A employee wears a Sweetgreen Inc. hat while preparing food contained in the company’s restaurant in Boston, Massachusetts.
Adam Glanzman | Bloomberg | Getty Images
Shares of Sweetgreen fell after the salad chain lowered its 2022 forecast.
The restaurant company also said it laid off 5% of its support center workforce and can downsize to a smaller office constructing to lower its operating expenses.
Shares in the corporate fell greater than 20% in after-hours trading following the earnings report Tuesday.
As of Tuesday’s close, Sweetgreen’s stock has fallen about 47% this 12 months to $16.85. It reached a high of $56.20 shortly after its IPO in November.
Here’s what the corporate reported compared with what Wall Street was expecting, based on a survey of analysts by Refinitiv:
- Loss per share: 36 cents, according to estimates
- Revenue: $124.9 million vs. $130.2 million expected
Sweetgreen sales softened around Memorial Day, leading the corporate to revise its forecast lower, CFO Mitch Reback said in a press release.
On the corporate’s conference call, executives attributed the slowdown to various aspects, including “unprecedented levels of summer travel,” a slow return to the office and one other wave of latest Covid-19 cases.
Within the quarter, ended June 26, Sweetgreen’s net sales rose 45% to $124.9 million. Its same-store sales climbed 16%, boosted by 6% menu price hikes.
For the 12 months, Sweetgreen now expects annual revenue of $480 million to $500 million, down from its prior forecast of $515 million to $535 million. The chain also revised its outlook for same-store sales, predicting growth of 13% to 19%, down from the previous projection of 20% to 26%.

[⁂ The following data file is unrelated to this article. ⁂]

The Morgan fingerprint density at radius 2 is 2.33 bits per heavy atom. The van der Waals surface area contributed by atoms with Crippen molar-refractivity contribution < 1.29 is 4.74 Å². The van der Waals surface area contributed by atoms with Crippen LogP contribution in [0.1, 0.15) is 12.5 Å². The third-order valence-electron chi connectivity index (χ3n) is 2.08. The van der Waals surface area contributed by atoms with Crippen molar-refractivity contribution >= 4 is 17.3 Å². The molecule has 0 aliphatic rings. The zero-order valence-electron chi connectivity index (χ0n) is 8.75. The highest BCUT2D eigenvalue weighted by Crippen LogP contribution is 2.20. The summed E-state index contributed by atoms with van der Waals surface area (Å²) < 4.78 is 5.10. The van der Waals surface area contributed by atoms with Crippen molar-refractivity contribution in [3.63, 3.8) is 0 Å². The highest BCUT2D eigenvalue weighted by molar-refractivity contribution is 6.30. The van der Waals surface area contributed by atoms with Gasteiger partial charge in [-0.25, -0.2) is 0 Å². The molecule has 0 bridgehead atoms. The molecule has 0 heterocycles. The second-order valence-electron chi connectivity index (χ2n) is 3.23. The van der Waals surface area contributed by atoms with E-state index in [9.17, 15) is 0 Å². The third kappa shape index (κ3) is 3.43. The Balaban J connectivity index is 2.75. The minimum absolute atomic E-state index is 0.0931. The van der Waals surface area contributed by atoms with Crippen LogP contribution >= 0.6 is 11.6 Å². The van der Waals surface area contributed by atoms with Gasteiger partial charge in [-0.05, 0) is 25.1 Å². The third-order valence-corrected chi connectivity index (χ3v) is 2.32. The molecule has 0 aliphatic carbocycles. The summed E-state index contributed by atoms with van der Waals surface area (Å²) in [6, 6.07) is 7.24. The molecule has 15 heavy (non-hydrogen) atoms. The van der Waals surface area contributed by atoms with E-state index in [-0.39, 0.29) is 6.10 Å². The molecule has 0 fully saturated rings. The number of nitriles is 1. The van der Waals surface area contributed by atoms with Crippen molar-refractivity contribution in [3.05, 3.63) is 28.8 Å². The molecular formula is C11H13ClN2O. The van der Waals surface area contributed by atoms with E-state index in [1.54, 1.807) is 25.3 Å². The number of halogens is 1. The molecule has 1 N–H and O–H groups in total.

“We predict that it is a conservative estimate, but looking back, we have just been mistaken on so lots of these calls,” Reback said on the decision.
Furthermore, Sweetgreen also modified its outlook for adjusted loss before interest, taxes, depreciation and amortization to a spread of $45 million to $35 million, wider than its previous range of $40 million to $33 million.
However the chain explained the steps it’s taking to attain profitability, including layoffs and reducing its real estate footprint by moving to a smaller office. Severance packages and related advantages are expected to cost the corporate between $500,000 to $800,000, while the office move will cost $8.4 million to $9.9 million. The fees are expected to affect its third-quarter results.
Sweetgreen reported a second-quarter net lack of $40 million, or 36 cents per share, wider than a net lack of $26 million, or $1.55 per share, a 12 months earlier. The corporate blamed a rise in stock-based compensation for its increasing losses.
Correction: A previous version of this story misstated Sweetgreen’s previous forecast for its same-store sales growth.